Eating habits can be contagious, so you might want to be picky about what your dining companions are eating. For better or worse, those you share meals with can have an influence on your own food choices, a study finds.

The people in our social network tend to influence a lot of decisions we make, food choices included. In social situations, we tend to eat foods that are as healthy — or unhealthy — as the foods selected by people that we’re sharing a meal with. If everyone is ordering dessert, chances are you will, too. This is how poor nutrition and unhealthy weight can be encouraged and spread via our social network.

When people who were socially connected to each other ate together, their food choices tended to be more alike than different.

A Massachusetts General Hospital study looked at how hospital coworkers influenced each others’ food choices. It tracked the food purchases of over 6,000 employees for two years by analyzing the food purchases recorded on the employee ID cards that workers used to pay for meals at the seven hospital cafeterias.

The hospital’s cafeterias were set up with “traffic light” labels to indicate the nutritional quality of foods. This made it possible to measure the quality of employees’ meals. Green labels signaled healthier choices; red and yellow labels were used for less nutritional fare.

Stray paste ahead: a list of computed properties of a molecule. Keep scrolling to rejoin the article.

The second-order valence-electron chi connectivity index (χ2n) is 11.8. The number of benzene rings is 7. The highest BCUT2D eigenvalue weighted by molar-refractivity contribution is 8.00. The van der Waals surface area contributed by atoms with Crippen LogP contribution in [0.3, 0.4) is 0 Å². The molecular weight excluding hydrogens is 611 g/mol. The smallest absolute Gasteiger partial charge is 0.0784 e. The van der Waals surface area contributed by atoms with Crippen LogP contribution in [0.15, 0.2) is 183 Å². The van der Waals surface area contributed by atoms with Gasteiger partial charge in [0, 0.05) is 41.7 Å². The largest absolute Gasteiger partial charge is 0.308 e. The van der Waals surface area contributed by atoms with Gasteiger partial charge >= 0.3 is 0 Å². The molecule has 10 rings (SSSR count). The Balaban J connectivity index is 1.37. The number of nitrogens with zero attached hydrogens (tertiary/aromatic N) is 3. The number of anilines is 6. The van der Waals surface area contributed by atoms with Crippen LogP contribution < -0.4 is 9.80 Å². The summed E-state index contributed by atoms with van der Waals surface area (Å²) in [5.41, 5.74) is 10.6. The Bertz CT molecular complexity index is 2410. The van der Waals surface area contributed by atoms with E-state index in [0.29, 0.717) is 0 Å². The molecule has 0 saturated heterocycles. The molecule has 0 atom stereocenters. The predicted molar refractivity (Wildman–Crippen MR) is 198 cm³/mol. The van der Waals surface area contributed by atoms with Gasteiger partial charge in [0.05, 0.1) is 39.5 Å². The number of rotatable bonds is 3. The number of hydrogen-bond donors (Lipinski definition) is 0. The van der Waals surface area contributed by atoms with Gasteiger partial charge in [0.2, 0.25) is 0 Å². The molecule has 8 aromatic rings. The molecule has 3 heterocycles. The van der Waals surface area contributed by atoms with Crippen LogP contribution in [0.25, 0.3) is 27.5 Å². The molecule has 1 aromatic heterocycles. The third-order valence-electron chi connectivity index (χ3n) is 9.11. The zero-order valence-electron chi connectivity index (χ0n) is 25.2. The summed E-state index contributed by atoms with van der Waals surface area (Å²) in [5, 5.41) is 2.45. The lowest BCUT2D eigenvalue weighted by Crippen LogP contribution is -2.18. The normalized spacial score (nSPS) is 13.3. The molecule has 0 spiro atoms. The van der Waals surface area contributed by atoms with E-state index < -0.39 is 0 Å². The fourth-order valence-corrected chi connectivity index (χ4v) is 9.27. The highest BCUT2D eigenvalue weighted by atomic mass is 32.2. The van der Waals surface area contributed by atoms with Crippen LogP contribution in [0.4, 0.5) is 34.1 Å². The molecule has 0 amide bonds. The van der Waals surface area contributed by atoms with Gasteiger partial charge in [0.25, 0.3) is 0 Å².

Researchers made assumptions about an employee’s social network by studying how close together in time two people purchased meals and how often two people ate together over several weeks. They also interviewed more than 1,000 employees to confirm who frequently ate together.

Three million instances between two employees who ate together were studied. When people who were socially connected to each other ate together, their food choices tended to be more alike than different.

People who ate healthy food were likely to influence their coworker to also choose healthy food, but the opposite was also true. The association was somewhat stronger for healthy foods as opposed to unhealthy foods.

Peer pressure could explain this discovery. People may overtly or indirectly give each other permission to choose healthy foods or embolden them to choose unhealthy foods.

There are times when we go along with what everyone else is doing to be part of our social circle, but spreading poor eating habits and even obesity among our social network is not a desirable outcome.

The idea of social influences on food choices may have an important role in public health. Interventions aimed at one group could have a broader impact as people influence those they are socially connected with.

As the pandemic ends and people return to the workplace, there is an opportunity to eat together in a more healthful way, explained researcher, Mark Pachucki, of the University of Massachusetts, Amherst. Better eating habits may benefit not only you, but also your coworkers.

The study is published in Nature Human Behavior.